“The Chesapeake Bay Program – the water quality for the Chesapeake Bay starts in places like West Virginia or Pennsylvania or New York,” Schmitz said. “Obviously Maryland and Virginia have a role in that as well, but what the Chesapeake Bay Program seeks to do is help those states that aren’t necessarily directly engaged with the Chesapeake Bay have a better role in terms of water quality.” 

Schmitz noted projects the CBP would fund concern water quality in trout streams in West Virginia. This is critical for native brook trout populations which have been declining over time.

Still pushing for the Recovering America’s Wildlife Act

A ruffed grouse takes flight. The Recovering America’s Wildlife Act would provide federal support to states to use for wildlife action plans, which address conservation needs for animals in critical need of support such as ruffed grouse. (West Virginia Department of Commerce photo)

The Recovering America’s Wildlife Act did not pass Congress this year, but there’s still an effort from the CSF and others to get it through in the upcoming year. 

RAWA did make it through the U.S. House of Representatives but died in the Senate. Reasons vary, but the bill had support from CSF and other organizations like Trout Unlimited due to it’s five-year, $7 billion plan to “catalyze proactive, on-the-ground, collaborate efforts to restore essential habitat and implement key conservation strategies, as described in each state’s Wildlife Action Plan,” according to the National Wildlife Federation. Further, according to a 2018 report “Reversing America’s Wildlife Crisis: Securing the Future of Our Fish and Wildlife,” one-third of wildlife in the United States is at risk of extinction. To help species already listed under the ESA, 10% of the resources would be used to recover them. 

The bill would have required state fish and wildlife agencies to partially match funds awarded to them, and many state biologists agree that the extra help would have been beneficial. 

“Recovering America’s Wildlife Act is a longstanding priority for the Congressional Sportsmen’s Foundation,” Schmitz said. “Our president, Jeff Crane, is a member of this blue-ribbon panel developed by Bass Pro Shops and Cabela’s CEO Johnny Morris and former Wyoming Gov. Dave Freudenthal to develop a 21st-century mechanism to address the species that are falling through the cracks. We look at a lot of those species like whitetail deer or turkey or certain fish species that have really thrived due to sportsmen’s contributions but there are a lot of non-game species that are falling through the cracks and game species as well. Grouse is a great example of that. Recovering America’s Wildlife Act seeks to provide funding for those animals and species that traditionally haven’t been conserved through sportsmen’s dollars.

“The biggest thing about Recovering America’s Wildlife Act is that it’s really a partnership program. It’s primarily driven by the state fish and wildlife agencies, but they’re required to develop these state wildlife action plans that are ultimately approved by the [U.S.] Fish and Wildlife Service. These plans serve as, essentially, a blueprint for each state’s unique conservation needs. Congress mandated those plans back in 2003, I believe, and Recovering America’s Wildlife Act seeks to fully fund those plans. The $1.3 billion [a year] seems like a random number but that number came from a survey that we sent out to all 50 state fish and wildlife agencies and said, ‘Hey, what do you guys need to address these species of greatest conservation need?’ And they came up with that $1.3 billion, collectively. That’s 75% of the funds that they estimate they need, and they’re required to contribute a 25% match.”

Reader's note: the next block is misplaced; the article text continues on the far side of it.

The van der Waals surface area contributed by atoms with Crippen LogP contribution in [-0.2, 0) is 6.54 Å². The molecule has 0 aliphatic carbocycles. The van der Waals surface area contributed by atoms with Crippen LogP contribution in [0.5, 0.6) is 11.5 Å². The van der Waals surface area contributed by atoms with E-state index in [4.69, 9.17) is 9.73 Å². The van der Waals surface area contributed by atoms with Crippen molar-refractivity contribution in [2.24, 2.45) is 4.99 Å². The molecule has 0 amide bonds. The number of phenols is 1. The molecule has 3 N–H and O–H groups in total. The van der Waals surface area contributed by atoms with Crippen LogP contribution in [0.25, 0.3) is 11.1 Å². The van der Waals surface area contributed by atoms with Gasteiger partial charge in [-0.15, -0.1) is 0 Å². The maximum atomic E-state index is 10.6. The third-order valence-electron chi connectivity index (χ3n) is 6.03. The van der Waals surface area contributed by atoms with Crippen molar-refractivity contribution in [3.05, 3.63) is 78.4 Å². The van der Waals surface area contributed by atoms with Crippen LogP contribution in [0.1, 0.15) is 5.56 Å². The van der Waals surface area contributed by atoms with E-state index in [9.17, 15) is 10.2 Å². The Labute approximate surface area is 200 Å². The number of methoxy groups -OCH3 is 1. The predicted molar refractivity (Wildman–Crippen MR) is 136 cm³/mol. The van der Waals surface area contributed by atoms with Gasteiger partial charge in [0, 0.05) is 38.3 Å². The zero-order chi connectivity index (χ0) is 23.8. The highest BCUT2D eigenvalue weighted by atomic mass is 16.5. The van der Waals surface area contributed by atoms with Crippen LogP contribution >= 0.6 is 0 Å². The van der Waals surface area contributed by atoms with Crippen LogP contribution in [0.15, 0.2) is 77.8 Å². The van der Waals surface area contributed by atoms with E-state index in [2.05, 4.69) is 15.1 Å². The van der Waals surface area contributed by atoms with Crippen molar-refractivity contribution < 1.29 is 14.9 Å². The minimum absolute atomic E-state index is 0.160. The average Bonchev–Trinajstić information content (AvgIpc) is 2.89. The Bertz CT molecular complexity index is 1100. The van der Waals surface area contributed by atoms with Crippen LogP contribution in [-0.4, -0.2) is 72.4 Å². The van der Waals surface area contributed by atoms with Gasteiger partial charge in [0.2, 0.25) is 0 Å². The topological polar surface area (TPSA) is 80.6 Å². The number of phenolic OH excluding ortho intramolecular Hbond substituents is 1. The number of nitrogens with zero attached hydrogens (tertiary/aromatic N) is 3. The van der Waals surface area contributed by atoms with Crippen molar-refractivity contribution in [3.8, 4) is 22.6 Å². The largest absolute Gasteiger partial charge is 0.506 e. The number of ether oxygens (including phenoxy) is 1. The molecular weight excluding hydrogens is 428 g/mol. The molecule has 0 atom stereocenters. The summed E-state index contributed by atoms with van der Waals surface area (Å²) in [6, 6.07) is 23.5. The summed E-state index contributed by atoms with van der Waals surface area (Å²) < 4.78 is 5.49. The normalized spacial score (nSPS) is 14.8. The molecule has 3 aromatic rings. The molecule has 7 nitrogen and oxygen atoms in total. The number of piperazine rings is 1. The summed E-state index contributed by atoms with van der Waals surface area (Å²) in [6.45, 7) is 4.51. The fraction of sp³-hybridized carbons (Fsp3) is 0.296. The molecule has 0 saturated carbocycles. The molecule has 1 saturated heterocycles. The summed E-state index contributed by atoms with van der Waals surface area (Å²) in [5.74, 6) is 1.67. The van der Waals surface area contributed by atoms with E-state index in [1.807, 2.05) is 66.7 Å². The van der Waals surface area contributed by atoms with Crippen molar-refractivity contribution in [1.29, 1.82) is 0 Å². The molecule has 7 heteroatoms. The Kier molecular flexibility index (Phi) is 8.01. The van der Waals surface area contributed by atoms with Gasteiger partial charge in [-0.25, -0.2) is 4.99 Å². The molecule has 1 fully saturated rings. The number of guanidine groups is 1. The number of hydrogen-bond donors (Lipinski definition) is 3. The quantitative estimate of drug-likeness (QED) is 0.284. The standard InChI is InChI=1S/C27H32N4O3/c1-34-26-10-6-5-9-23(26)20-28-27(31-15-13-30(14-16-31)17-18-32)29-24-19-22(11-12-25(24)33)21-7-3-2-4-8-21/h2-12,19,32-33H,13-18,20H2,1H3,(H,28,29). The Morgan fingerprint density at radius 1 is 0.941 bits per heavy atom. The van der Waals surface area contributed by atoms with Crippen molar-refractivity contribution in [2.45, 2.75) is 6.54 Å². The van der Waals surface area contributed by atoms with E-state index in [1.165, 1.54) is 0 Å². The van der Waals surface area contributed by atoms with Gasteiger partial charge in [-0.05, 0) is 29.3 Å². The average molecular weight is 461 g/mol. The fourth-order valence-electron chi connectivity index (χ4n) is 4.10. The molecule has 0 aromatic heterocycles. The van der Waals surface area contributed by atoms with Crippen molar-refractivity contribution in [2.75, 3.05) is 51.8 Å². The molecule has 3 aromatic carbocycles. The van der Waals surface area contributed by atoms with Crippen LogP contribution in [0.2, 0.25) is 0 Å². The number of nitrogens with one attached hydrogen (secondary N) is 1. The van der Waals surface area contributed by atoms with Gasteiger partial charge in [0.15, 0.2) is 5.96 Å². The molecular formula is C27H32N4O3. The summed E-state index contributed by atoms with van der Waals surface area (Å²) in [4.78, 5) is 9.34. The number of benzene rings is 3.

As for it’s less than popular appeal, Schmitz cites its lack of history compared to the LWCF or NAWCA. 

The New River Gorge National River redesignated as a National Park and Preserve

New River Gorge Bridge
Congress recently passed a year-end package for COVID-19 relief, but inside was a provision to redesignate the New River Gorge National River as a National Park and Preserve. (National Park Service photo)

The New River Gorge National River has been redesignated as a National Park and Preserve, making it the 63rd national park in the U.S. National Park System. 

This was quite a contentious move. While a national park designation will benefit tourism in the Fayetteville area, something that is not a bad thing, hunting will not be allowed on more than 4,000 acres previously open to it. Hunting will, however, be allowed on lands designated as a preserve, as well as on 301 acres in the Lower Gorge area at the request of local hunters as well as 368 acres in Grandview that have never been open to hunting. Further, the legislation allows the NPS to bid on additional preserve land totaling 3,711 acres to help offset the land lost. 

The legislation passed as part of the year-end package, which included COVID-19 relief monies and other provisions. 

There is contention surrounding the bill and what’s to come, however no one with a dissenting opinion was available to talk at the time of this story publishing. The Register-Herald’s Larry Case spoke out against the redesignation, which can be found here.

A longer, more detailed story will be published in the new year concerning this legislation.

Bipartisanship is still possible, and natural resource legislation proves that

The biggest takeaway from bills like this is that bipartisanship still exists. In an incredibly polarized time, legislation like the GAOA, ACE Act, and RAWA prove that our congressmen and women can work across the aisle with one another. That proves to us, the American people, that we, too, can work together. 

“The biggest thing is that conservation and sportsmen’s issues and access is something that’s really becoming something that resonates with the American public,” Schmitz said. “It’s increasingly becoming an important thing for members of Congress and their re-election. I think that it’s something they want to take home to their constituents. I’m only 26 but based on my very limited historical knowledge of D.C. it sounds like there’s been a noticeable change in tone the last 5-10 years on these issues.  

“The fact that it’s very important for all constituencies makes it more appealing for bipartisan collaboration. The other aspect of that is that everybody enjoys the outdoors. You look at the Great American Outdoors Act, everyone loves the great American outdoors. How can you not love our iconic national parks or national forests or wildlife refuges? I think it’s just the fact that public lands access and conservation is what America is.”